Hyden 2013 Masculinities

Title Information


Author: Sage [A.] Hyden

Title: Violent Masculinities of The Faerie Queene

Subtitle: -

Thesis: M.A. Thesis, McMaster University

Year: September 2013

Pages: 104pp.

Language: English

Keywords: 16th Century | English History | Representations: Literature / Edmund Spenser



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Link: DigitalCommons@McMaster [Restricted Access]



Additional Information


Abstract: »Utilizing the strategies of feminist criticism, this study seeks to define masculinity and the issues confronting it as presented in Books III and IV of Edmund Spenser’s The Faerie Queene. The thesis analyzes the means by which Spenser’s poem challenges conventional notions of violence as inherent to masculinity. This includes examining the tropological use of rape to represent masculine lust as animalistic, as seen in the various male pursuers and aggressors of Florimell and Amoret, and the metaphorical conceptualization of love as a violent conquest as a means of contributing to homosocial status elevation.Thus this study contributes to the understanding of the didacticism of Spenser’s allegory concerning the fashioning of a proper gentleman.« [Source: DigitalCommons@McMaster]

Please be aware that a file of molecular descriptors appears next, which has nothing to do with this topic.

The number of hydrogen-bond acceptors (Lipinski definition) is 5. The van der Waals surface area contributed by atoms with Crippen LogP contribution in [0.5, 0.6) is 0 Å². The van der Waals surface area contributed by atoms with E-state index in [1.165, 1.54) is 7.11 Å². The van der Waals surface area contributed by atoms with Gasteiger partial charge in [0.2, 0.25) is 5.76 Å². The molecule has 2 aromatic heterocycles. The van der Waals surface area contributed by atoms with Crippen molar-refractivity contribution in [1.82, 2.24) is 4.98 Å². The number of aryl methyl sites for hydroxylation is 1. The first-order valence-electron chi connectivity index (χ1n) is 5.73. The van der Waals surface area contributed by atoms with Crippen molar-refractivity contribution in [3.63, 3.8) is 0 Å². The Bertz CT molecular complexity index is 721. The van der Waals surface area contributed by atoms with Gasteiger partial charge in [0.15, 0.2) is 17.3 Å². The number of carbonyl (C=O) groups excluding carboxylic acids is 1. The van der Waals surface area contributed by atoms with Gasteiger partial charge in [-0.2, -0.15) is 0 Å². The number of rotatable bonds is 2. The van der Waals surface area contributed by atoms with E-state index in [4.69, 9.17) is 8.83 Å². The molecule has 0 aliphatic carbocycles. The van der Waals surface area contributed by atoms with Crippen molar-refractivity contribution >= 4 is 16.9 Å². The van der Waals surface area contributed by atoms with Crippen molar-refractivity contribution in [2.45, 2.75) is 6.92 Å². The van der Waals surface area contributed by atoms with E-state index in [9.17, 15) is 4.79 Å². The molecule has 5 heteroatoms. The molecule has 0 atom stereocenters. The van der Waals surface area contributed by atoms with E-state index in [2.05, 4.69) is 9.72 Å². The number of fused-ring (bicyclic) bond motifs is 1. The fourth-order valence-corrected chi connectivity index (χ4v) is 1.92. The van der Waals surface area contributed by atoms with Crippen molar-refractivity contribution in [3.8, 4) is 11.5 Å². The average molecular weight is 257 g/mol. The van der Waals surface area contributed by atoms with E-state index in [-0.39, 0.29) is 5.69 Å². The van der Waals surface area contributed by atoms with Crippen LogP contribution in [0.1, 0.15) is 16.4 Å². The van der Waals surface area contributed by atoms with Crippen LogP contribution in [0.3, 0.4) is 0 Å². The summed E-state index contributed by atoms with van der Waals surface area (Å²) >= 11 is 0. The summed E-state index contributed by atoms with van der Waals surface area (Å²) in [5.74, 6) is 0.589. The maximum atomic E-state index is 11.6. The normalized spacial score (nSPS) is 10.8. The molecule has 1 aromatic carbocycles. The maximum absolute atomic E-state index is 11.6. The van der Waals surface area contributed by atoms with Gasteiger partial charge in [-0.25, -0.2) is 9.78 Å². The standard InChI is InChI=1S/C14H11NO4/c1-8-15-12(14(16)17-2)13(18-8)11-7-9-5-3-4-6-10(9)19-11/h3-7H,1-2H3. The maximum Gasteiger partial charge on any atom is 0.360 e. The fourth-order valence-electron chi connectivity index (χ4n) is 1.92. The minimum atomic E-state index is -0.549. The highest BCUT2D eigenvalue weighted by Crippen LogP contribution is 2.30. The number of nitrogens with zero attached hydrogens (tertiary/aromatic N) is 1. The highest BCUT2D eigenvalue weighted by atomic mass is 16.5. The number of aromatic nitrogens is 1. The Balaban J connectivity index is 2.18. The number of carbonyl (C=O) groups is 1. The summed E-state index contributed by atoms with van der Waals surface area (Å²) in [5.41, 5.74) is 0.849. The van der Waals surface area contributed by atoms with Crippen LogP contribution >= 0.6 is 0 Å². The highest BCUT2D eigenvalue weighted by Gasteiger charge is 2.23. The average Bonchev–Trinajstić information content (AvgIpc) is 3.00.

Contents:

  Acknowledgements (p. iv)
  Introduction: Toward a Masculine Criticism (p. 1)
  Chapter One: Metaphorical Metamorphosis (p. 14)
    Defining Metaphorical Metamorphosis (p. 20)
    The Effect of Female Presence (p. 24)
    The Unknightly Impulse (p. 29)
    The Four Pursuers of Florimell (p. 36)
  Chapter Two: Negotiating Lust Between Books III and IV (p. 71)
    The Effect of Re-Separating Amoret and Scudamour (p. 47)
    Sexual Consumption (p. 51)
    Amoret's Fears and Exonerating the Male Rapist (p. 59)
    Comparing Busirane and the Man-Beast (p. 62)
    Conclusion (p. 67)
  Chapter Three: Sexual Conquest as Social Status (p. 71)
    Conquering the Female Form (p. 73)
    Be Not Too Bold, Scudamour (p. 79)
    The Parody of Tournament Politics (p. 84)
    Defying the Ideology of Conquest (p. 89)
  Conclusion: The Three Metaphors of Masculinity (p. 92)
  Bibliography (p. 97)

Wikipedia: Edmund Spenser, The Faerie Queene


Added: October 5, 2013 | Last updated: October 5, 2013